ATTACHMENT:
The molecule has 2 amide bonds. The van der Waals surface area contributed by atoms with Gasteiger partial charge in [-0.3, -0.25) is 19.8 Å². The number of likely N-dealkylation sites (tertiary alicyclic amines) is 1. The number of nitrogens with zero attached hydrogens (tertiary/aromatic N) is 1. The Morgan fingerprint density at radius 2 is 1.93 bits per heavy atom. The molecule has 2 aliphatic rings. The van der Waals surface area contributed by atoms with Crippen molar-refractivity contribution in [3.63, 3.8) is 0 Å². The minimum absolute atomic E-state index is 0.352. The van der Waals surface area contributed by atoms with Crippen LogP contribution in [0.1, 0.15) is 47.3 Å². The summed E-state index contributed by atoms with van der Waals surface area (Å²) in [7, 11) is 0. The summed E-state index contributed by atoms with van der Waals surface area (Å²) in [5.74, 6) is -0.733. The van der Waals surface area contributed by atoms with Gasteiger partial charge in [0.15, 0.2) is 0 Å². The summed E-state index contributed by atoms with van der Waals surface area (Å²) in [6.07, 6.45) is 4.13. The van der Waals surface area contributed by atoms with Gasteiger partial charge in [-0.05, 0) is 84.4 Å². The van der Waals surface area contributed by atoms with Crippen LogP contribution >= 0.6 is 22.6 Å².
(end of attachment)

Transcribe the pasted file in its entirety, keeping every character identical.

The molecule has 2 amide bonds. The van der Waals surface area contributed by atoms with Gasteiger partial charge in [-0.3, -0.25) is 19.8 Å². The number of likely N-dealkylation sites (tertiary alicyclic amines) is 1. The number of nitrogens with zero attached hydrogens (tertiary/aromatic N) is 1. The Morgan fingerprint density at radius 2 is 1.93 bits per heavy atom. The molecule has 2 aliphatic rings. The van der Waals surface area contributed by atoms with Crippen molar-refractivity contribution in [3.63, 3.8) is 0 Å². The minimum absolute atomic E-state index is 0.352. The van der Waals surface area contributed by atoms with Crippen LogP contribution in [0.1, 0.15) is 47.3 Å². The summed E-state index contributed by atoms with van der Waals surface area (Å²) in [7, 11) is 0. The summed E-state index contributed by atoms with van der Waals surface area (Å²) in [5.74, 6) is -0.733. The van der Waals surface area contributed by atoms with Gasteiger partial charge in [0.15, 0.2) is 0 Å². The summed E-state index contributed by atoms with van der Waals surface area (Å²) in [6.07, 6.45) is 4.13. The van der Waals surface area contributed by atoms with Gasteiger partial charge in [-0.05, 0) is 84.4 Å². The van der Waals surface area contributed by atoms with Crippen LogP contribution >= 0.6 is 22.6 Å².